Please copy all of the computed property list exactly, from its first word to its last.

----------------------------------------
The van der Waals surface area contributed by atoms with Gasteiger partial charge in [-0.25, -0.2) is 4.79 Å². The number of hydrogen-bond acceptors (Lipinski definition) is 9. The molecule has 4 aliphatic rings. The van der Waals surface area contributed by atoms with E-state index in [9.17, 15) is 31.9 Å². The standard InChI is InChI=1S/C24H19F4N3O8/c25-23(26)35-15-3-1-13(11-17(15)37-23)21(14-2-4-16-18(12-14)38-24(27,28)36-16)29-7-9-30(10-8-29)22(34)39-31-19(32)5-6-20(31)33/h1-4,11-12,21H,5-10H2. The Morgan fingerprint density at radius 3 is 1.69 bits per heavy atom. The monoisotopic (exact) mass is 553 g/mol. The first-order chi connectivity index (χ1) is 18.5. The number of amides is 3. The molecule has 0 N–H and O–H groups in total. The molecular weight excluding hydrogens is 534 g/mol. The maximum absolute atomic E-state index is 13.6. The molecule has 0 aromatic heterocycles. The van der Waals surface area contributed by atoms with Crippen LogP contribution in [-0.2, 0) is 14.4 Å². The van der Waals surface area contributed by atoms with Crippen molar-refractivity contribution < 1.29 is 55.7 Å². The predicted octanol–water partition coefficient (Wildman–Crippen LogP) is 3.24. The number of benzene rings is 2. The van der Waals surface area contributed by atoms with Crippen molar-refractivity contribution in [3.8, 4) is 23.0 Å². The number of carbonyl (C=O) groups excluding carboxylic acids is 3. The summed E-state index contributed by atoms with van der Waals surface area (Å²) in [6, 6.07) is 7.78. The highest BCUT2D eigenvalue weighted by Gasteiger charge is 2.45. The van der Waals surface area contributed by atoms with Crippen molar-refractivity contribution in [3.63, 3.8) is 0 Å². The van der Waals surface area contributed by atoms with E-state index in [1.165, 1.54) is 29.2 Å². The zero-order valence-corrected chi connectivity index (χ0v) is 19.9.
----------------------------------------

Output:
The van der Waals surface area contributed by atoms with Gasteiger partial charge in [-0.25, -0.2) is 4.79 Å². The number of hydrogen-bond acceptors (Lipinski definition) is 9. The molecule has 4 aliphatic rings. The van der Waals surface area contributed by atoms with E-state index in [9.17, 15) is 31.9 Å². The standard InChI is InChI=1S/C24H19F4N3O8/c25-23(26)35-15-3-1-13(11-17(15)37-23)21(14-2-4-16-18(12-14)38-24(27,28)36-16)29-7-9-30(10-8-29)22(34)39-31-19(32)5-6-20(31)33/h1-4,11-12,21H,5-10H2. The Morgan fingerprint density at radius 3 is 1.69 bits per heavy atom. The monoisotopic (exact) mass is 553 g/mol. The first-order chi connectivity index (χ1) is 18.5. The number of amides is 3. The molecule has 0 N–H and O–H groups in total. The molecular weight excluding hydrogens is 534 g/mol. The maximum absolute atomic E-state index is 13.6. The molecule has 0 aromatic heterocycles. The van der Waals surface area contributed by atoms with Crippen LogP contribution in [-0.2, 0) is 14.4 Å². The van der Waals surface area contributed by atoms with Crippen molar-refractivity contribution < 1.29 is 55.7 Å². The predicted octanol–water partition coefficient (Wildman–Crippen LogP) is 3.24. The number of benzene rings is 2. The van der Waals surface area contributed by atoms with Crippen molar-refractivity contribution in [3.8, 4) is 23.0 Å². The number of carbonyl (C=O) groups excluding carboxylic acids is 3. The summed E-state index contributed by atoms with van der Waals surface area (Å²) in [6, 6.07) is 7.78. The highest BCUT2D eigenvalue weighted by Gasteiger charge is 2.45. The van der Waals surface area contributed by atoms with Crippen molar-refractivity contribution in [3.63, 3.8) is 0 Å². The van der Waals surface area contributed by atoms with E-state index in [1.165, 1.54) is 29.2 Å². The zero-order valence-corrected chi connectivity index (χ0v) is 19.9.